To Be-Friend or Not To Be-Friend? by M’Chele Johnson


“Each friend represents a world in us, a world possibly not born until they arrive, and it is only by this meeting that a new world is born.” 
― Anaïs NinThe Diary of Anaïs Nin, Vol. 1: 1931-1934

I believe that we are all faced with certain lessons in our lives, that until they are learned, they will continue to be repeated until we finally ‘get it.’

For me, one of my biggest, repetitive hurdles was in the arena of friendships.

It is no secret that I am the shy, introverted type. So when it comes to stepping out of my comfort zone- that takes up a lot of energy on my part.

I tend to keep people at arm’s length, but the ones I do allow in, I am trusting and loyal to a fault.

I am never the clingy, needy sort. I do not like that in others, so I try hard not to be that myself.

In elementary and junior high school, the few friendships I had were best described as illusory.

Maybe it was the age. Maybe kids that age do not have the social wherewithal to be authentic with themselves or with others. Or maybe, introverted kids do not know how to deal with the meanness they find in others and are at a loss about how to react. Couple this with the unstable home life that I had and it is a miracle I actually made it to my adulthood. Many kids don’t.

In High school, I had a really good friend whom I admired greatly. Looking back, I can see now the patterns of my youth that created such a breeding ground for the contempt I would later feel as an adult, but life lessons don’t always present themselves wrapped up in a neat little package, tied with a bow.

I see now, this friend of mine, was just as flawed as the rest of us, but she was my friend and friends over look the little, irritating things in others until they become too big to ignore. I had put this person on a pedestal and treated her like gold.

Years later, when she married, I was even in her wedding. And once the vows exchanged, she never spoke to me again. She cut everyone out of her life to find her happily ever after, (which I hear lasted only a couple of years), but she never returned a single call, or letter, (yes, this was in the days before texting, cell phones and email) from me.

How is it that people do the things they do and not even once consider that their actions affect others as well. I am not clingy, but I do hurt.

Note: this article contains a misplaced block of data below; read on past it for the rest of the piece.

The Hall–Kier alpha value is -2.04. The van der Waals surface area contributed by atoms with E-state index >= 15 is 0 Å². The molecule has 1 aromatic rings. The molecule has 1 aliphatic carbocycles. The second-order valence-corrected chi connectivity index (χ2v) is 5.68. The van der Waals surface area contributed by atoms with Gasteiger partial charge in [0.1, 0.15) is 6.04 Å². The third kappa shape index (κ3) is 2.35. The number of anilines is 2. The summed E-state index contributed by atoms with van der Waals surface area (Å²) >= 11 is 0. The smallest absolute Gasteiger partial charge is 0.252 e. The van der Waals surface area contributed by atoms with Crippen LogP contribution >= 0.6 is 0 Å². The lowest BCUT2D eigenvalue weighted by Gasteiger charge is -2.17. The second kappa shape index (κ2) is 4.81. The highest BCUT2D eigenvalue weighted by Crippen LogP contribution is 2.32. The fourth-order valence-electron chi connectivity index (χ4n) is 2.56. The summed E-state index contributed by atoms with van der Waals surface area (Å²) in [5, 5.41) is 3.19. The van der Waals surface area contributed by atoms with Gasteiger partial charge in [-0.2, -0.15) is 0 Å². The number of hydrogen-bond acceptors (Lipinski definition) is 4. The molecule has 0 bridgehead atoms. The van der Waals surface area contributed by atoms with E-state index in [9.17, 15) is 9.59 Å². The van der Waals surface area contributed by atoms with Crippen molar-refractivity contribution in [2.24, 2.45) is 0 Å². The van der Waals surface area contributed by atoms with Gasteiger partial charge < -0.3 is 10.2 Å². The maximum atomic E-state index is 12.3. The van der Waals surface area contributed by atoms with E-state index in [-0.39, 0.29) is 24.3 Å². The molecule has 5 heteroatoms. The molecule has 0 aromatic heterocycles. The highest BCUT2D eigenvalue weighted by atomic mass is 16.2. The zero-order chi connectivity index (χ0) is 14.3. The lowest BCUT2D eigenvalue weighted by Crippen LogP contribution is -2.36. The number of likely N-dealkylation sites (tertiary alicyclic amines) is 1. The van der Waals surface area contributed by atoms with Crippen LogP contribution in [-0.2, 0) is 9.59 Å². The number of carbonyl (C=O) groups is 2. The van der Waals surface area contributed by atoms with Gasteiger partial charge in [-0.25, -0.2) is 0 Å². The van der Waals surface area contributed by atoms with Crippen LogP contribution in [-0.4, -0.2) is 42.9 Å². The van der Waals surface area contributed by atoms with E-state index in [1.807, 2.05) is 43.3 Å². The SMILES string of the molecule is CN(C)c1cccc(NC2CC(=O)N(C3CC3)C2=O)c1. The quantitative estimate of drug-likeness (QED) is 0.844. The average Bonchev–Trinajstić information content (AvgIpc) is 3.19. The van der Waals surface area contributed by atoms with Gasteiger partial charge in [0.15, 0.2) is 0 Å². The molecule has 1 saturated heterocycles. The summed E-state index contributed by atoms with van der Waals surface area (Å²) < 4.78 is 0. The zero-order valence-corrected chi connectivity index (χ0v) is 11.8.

Fast forward several years.

I am now married and a mom. My husband and I are both shy, introverts. We become friends with a seemingly nice couple from church. Sounds safe enough. After all, Godly people, right?

sad girl cryingIt is our first Couple-friendship. So adult. We have so much fun hanging out. They have kids. We have one. It’s great. Then came the day Mrs. S felt she had the right to discipline my son… in front of me… by pushing him.
Yeah, that didn’t go over too well, but it doesn’t end there. The one time we spoke after said incident, she proceeded to rail at me about what a monster my child was but she didn’t blame him, she said it was his parents that were responsible for creating such darkness. (and this was someone I thought was a friend?)

I was devastated to the core of my being by the words she hurled at me and even more upset with myself because for the first time I wondered, who are these people who I call friends. I took stock of my history in this strange battlefield and realized, I have been on the losing side for far too long.

After that, I hardened my resolve and maybe a bit of my soul. I vowed that my circle of friends was now closed. I would only widen this circle if someone wanted to prove they were friendship worthy. (Yes, I said that). Anyone wanting to be my friend would have to have the stamina of an Olympic athlete. They would have to run faster, try harder, and prove their mettle before I would even consider letting them into my life.

I basically told the universe, Lesson Learned. Friends are overrated and I am moving on either alone or with someone who wants to be by my side.

Maybe it was the hurt talking or maybe it was my way of making a stand. My problem wasn’t that I was choosing bad people, (well, ok, the last one was bad), but the problem was that I would choose flawed people and hold them up to a standard even I couldn’t achieve and when they inevitably showed their human-ness, I would be the one hurt and disappointed.

friedsOnce I saw this aspect of myself with clarity, I knew in my heart I was ready to move on.

Since then, I am happy to report that I have lifted the ban on new friends, and have met some of the most wonderful people who have made me a better person. I don’t expect others to be something they are not, nor do I expect more out of others than they are willing or able to give.

I no longer go overboard investing my good energy in places that operate in a void. All this does is bring everybody down.

I am still cautious with who I let into my life, but I am open to the opportunity of what could be.

I do admit, there are some people I would like to get to know better and it does sting a bit when even a simple invitation to coffee is rebuffed–but I move on.

Maybe that was not meant to be.

It would be nice to have girlfriends like they show in the movies or on tv, but life doesn’t always have a Hollywood ending, and that’s okay, because life is so much bigger than that anyway.

A little about M’chele 

m'cheleM’chele Johnson is witty, warm, and wise spirit with great sense of humor.  This is her debut here at MITV, so please give M’chele a warm welcome.

She lives in California, with her boy and hubby where the sun is always on the menu!


1 Comment

  1. What a great post M’chelle! Friends have always been a tough go for me as well. And it certainly does take a lesson learned to move us pasts our friendship blocks. Good for you for telling your story here!

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